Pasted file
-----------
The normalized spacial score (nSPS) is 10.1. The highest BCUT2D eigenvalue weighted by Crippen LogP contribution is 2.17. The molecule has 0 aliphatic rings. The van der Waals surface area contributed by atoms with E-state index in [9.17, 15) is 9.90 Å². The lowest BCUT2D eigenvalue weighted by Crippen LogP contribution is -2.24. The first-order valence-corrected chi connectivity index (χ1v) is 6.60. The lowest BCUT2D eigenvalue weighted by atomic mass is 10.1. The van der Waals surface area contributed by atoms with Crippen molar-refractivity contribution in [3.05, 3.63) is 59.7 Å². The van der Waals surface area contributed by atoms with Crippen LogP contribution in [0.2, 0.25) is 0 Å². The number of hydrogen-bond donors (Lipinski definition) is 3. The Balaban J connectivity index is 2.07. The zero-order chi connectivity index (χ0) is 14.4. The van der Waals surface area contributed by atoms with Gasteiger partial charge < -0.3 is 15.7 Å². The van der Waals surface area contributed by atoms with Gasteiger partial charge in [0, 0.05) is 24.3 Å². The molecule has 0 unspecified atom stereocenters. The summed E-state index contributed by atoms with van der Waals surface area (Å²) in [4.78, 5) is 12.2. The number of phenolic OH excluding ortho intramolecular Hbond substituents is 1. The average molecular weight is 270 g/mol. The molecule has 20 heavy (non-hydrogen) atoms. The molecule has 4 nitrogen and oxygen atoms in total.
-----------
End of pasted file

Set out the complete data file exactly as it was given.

The normalized spacial score (nSPS) is 10.1. The highest BCUT2D eigenvalue weighted by Crippen LogP contribution is 2.17. The molecule has 0 aliphatic rings. The van der Waals surface area contributed by atoms with E-state index in [9.17, 15) is 9.90 Å². The lowest BCUT2D eigenvalue weighted by Crippen LogP contribution is -2.24. The first-order valence-corrected chi connectivity index (χ1v) is 6.60. The lowest BCUT2D eigenvalue weighted by atomic mass is 10.1. The van der Waals surface area contributed by atoms with Crippen molar-refractivity contribution in [3.05, 3.63) is 59.7 Å². The van der Waals surface area contributed by atoms with Crippen LogP contribution in [0.2, 0.25) is 0 Å². The number of hydrogen-bond donors (Lipinski definition) is 3. The Balaban J connectivity index is 2.07. The zero-order chi connectivity index (χ0) is 14.4. The van der Waals surface area contributed by atoms with Gasteiger partial charge < -0.3 is 15.7 Å². The van der Waals surface area contributed by atoms with Gasteiger partial charge in [0, 0.05) is 24.3 Å². The molecule has 0 unspecified atom stereocenters. The summed E-state index contributed by atoms with van der Waals surface area (Å²) in [4.78, 5) is 12.2. The number of phenolic OH excluding ortho intramolecular Hbond substituents is 1. The average molecular weight is 270 g/mol. The molecule has 20 heavy (non-hydrogen) atoms. The molecule has 4 nitrogen and oxygen atoms in total.